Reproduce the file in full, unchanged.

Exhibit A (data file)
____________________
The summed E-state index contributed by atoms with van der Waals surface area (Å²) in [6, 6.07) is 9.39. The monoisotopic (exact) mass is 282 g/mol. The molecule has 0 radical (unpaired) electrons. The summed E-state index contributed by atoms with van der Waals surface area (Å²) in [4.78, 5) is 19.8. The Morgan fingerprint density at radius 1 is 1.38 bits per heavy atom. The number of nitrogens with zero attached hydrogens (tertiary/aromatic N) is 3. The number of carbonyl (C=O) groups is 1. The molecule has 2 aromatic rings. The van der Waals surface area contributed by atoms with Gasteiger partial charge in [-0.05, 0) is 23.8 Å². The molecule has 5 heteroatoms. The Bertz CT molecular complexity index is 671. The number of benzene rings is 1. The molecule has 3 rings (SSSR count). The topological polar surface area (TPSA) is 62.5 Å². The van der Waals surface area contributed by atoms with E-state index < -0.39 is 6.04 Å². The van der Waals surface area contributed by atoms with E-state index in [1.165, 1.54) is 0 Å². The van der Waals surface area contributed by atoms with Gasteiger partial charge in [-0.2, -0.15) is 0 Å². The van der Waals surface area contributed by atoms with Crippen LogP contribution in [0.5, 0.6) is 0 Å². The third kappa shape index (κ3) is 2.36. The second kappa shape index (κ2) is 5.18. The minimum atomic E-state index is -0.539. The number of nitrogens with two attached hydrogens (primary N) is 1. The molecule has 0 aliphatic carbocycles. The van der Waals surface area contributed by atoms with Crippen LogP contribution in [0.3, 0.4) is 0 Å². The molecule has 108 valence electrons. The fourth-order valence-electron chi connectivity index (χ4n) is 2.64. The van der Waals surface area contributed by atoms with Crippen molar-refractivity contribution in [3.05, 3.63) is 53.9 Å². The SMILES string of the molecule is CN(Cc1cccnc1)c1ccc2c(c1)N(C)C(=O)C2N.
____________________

The summed E-state index contributed by atoms with van der Waals surface area (Å²) in [6, 6.07) is 9.39. The monoisotopic (exact) mass is 282 g/mol. The molecule has 0 radical (unpaired) electrons. The summed E-state index contributed by atoms with van der Waals surface area (Å²) in [4.78, 5) is 19.8. The Morgan fingerprint density at radius 1 is 1.38 bits per heavy atom. The number of nitrogens with zero attached hydrogens (tertiary/aromatic N) is 3. The number of carbonyl (C=O) groups is 1. The molecule has 2 aromatic rings. The van der Waals surface area contributed by atoms with Gasteiger partial charge in [-0.05, 0) is 23.8 Å². The molecule has 5 heteroatoms. The Bertz CT molecular complexity index is 671. The number of benzene rings is 1. The molecule has 3 rings (SSSR count). The topological polar surface area (TPSA) is 62.5 Å². The van der Waals surface area contributed by atoms with E-state index < -0.39 is 6.04 Å². The van der Waals surface area contributed by atoms with E-state index in [1.165, 1.54) is 0 Å². The van der Waals surface area contributed by atoms with Gasteiger partial charge in [-0.2, -0.15) is 0 Å². The van der Waals surface area contributed by atoms with Crippen LogP contribution in [0.5, 0.6) is 0 Å². The third kappa shape index (κ3) is 2.36. The second kappa shape index (κ2) is 5.18. The minimum atomic E-state index is -0.539. The number of nitrogens with two attached hydrogens (primary N) is 1. The molecule has 0 aliphatic carbocycles. The van der Waals surface area contributed by atoms with Crippen LogP contribution in [0.3, 0.4) is 0 Å². The molecule has 108 valence electrons. The fourth-order valence-electron chi connectivity index (χ4n) is 2.64. The van der Waals surface area contributed by atoms with Crippen molar-refractivity contribution in [3.05, 3.63) is 53.9 Å². The SMILES string of the molecule is CN(Cc1cccnc1)c1ccc2c(c1)N(C)C(=O)C2N.